I had the shakers dialed in but I'll blame my guest for the four dropped matures (he was a lake newby).

    Ended the morning 10/22. 8 shakers, two nice steelies. Dropped four matures, a couple other fish that pulled a little line but never saw and a few bows lost jumping out back. Brutal landing ratio today. 100 fow contour.

    SD and green/blue fly took 9 hits off the two dipsy's, 150-250 back. Riggers ran from 40-60 in about 100 fow. Silver/green was the ticket on riggers (if you want shakers) that is.

    I heard a few others doing okay and others not turning much at all.


  5. Thanks for the reply Vince. I would have to agree that Ontario MNR have not been as supportive of kings and coho as they could/should be. But from what I have seen the DEC team have been pretty awesome (in comparrison). I wish I could get a few of the DEC guys to work up here (maybe we can trade) ;) . Many of us give the NY/US side credit for not only finding the money to support the fishery, but realizing the economics of it. It is a truly world class, amazing fishery. And agreed that education is lacking all over the fishery, from the ports to the headwaters. Funny that much of the education is coming from angler groups.

    As for the club I oversee, we love all the fish the same, Atlantics and Kings, Steelies and Bass, and everything in between (calling Atlantic's beloved comes accros as a one fish state of mind which is incorrect in terms of our group) We were collecting chinook eggs for MNR back since 1990 (long before any other Ontario groups exisited or were involved in salmon) and have been involved most years ever since. The need for voluneers and conservation groups is a sad state of affairs in Ontario due to steady cuts to MNR budgets. OFAH has come to the rescue at Ringwood while our group has been working on other species since the mid 90's. We were never permitted to raise chinooks due to stocking limits.

    I certainly agree the chinooks and steelhead are the bread and butter and I doubt that will change in the forseeable future. On the positve side, everyone is learning a lot through online chat, studies and the clipping work on chinooks. There are many on our side of the lake that were addiment 90-95% of the kings in the lake were hatchery fish. The importance of wild chinooks is becoming very clear from the clipping program. More anglers are reducing their harvest, meanwhile our catches are excellent. I've had three, forty plus hook up days so far this summer (all 8 hour outings). So they fishery is rockin.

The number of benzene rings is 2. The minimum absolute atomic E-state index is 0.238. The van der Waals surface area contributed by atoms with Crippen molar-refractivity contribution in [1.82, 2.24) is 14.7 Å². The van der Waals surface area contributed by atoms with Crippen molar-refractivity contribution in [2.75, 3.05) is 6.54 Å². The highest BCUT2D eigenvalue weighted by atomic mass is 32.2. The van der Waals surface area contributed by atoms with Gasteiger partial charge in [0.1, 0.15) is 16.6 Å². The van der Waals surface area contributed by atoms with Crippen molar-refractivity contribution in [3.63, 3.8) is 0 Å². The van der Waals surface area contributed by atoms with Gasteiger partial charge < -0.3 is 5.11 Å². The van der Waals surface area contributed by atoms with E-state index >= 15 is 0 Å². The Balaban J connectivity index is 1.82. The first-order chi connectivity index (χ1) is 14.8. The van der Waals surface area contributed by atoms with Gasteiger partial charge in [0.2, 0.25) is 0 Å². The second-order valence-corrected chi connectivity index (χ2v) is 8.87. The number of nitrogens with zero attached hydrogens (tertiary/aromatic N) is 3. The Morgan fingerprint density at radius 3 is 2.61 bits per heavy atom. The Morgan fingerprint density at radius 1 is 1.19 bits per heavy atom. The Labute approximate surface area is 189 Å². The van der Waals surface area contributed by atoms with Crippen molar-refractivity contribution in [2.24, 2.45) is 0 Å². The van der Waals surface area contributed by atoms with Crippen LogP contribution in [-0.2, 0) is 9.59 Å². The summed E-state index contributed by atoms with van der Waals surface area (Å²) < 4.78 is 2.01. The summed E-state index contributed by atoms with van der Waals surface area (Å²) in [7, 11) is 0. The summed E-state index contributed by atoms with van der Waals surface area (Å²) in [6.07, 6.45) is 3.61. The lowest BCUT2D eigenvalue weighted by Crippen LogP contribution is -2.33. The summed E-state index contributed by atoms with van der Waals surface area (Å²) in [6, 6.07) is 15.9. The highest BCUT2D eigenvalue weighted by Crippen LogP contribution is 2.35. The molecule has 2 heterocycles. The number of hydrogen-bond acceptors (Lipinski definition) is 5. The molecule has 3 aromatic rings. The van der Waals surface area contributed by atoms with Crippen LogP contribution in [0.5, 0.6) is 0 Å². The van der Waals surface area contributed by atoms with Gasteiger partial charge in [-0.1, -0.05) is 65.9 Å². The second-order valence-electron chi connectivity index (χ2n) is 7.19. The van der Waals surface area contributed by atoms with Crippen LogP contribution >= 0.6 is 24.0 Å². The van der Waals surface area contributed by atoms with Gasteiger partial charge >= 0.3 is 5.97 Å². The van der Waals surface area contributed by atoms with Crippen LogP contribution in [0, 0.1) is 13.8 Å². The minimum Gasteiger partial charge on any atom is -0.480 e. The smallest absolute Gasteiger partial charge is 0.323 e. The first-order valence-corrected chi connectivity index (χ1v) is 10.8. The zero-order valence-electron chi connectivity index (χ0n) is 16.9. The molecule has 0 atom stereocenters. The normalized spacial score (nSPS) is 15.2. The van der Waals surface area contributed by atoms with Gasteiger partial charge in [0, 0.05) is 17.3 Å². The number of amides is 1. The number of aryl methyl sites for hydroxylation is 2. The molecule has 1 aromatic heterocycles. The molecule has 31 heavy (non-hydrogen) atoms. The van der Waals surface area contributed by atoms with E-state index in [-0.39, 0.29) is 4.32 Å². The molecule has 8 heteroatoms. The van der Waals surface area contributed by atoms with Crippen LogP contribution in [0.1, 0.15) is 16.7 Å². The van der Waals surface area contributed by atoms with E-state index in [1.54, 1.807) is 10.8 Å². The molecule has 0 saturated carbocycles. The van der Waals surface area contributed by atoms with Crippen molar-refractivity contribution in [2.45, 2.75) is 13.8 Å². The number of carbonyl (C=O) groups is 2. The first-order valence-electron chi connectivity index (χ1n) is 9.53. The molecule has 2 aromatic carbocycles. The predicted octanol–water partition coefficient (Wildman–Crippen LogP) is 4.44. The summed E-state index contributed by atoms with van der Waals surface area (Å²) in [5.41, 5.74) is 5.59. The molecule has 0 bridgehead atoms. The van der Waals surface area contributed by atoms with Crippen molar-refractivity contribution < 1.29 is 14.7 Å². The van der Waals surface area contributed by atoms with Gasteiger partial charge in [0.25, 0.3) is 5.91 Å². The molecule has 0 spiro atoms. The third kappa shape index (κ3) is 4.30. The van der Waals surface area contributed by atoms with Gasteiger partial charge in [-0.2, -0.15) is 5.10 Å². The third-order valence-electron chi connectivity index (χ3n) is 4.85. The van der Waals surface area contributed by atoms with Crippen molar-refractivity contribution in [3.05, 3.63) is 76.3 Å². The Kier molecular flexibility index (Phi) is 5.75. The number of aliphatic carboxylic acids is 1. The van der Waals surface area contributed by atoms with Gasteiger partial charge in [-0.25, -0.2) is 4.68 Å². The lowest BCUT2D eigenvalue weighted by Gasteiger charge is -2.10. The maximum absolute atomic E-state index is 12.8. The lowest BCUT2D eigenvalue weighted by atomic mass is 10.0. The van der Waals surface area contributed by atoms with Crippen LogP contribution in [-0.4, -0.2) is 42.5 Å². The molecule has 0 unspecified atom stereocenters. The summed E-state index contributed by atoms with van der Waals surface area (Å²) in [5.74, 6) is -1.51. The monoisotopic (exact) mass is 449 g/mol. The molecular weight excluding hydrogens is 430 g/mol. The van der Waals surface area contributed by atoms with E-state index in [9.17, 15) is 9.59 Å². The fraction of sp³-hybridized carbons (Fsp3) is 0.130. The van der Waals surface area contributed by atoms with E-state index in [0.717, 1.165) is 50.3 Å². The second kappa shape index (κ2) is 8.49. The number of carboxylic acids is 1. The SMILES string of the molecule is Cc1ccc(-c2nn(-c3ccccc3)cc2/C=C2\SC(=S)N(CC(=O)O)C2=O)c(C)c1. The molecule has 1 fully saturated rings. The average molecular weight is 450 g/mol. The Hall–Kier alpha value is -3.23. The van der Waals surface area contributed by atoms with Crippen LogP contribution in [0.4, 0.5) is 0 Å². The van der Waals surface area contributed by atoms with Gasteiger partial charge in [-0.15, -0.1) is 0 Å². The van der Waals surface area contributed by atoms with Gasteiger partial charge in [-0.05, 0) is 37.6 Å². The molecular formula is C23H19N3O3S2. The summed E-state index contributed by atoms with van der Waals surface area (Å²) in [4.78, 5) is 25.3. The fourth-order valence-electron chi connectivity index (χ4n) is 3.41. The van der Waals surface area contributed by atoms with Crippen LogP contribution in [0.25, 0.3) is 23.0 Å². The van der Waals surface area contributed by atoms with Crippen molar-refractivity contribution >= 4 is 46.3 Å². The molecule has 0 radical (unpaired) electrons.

As for Americal eel, (general info for all) they are a valuable member at the top of the food chain like salmonids, but they have been almost lost, it seems from the hydro dams on the St Lawrence River. They migrate to the Sargasso Sea to spawn and are potodomous (they spawn in the salt and return to fresh water to live). The loss of any native specie is a bad sign for the health of the lake. They are not parasitic like lamprey so they do not hurt the salmon fishery.

    As for Atlantic fights, I have had a mixed bag. I found they are great jumpers (as they are known for), but I have not had one large enough to battle in the lake (best is about 7 pounds thus far). In the river I've had some come in like a wet sock, while others have kicked my very experienced river fishing butt and left me shaken. But I've had the same with many steelies. Thye simply make another great component to the fishery. In rivers they turn an 9 month steelhead fishery into a 12 month fishery by filling the May-August void. In the lake they seem to be a nice bonus. If they do take, it will be interesting to see how they develop and what niche they fit into within the habitat.

    Lets just hope the Asian Carp don't screw it all up!

    Tight lines and enjoy the fishing...it is hot. :beer:


  6. That is a nice male Atlantic, no question on species ID. Great kype too.

    While I'd agree with Capt. Vince that Atlantic's seem to like the south shore more based on so many reports on LOU, we are seeing more on the north shore comparred to the last 25 years. Still the constant issue of mis-identification occurs all the time. I've seen several browns at the cleaning station that were in fact Atlantics. I know several charters that have boated over 10 on the north shore.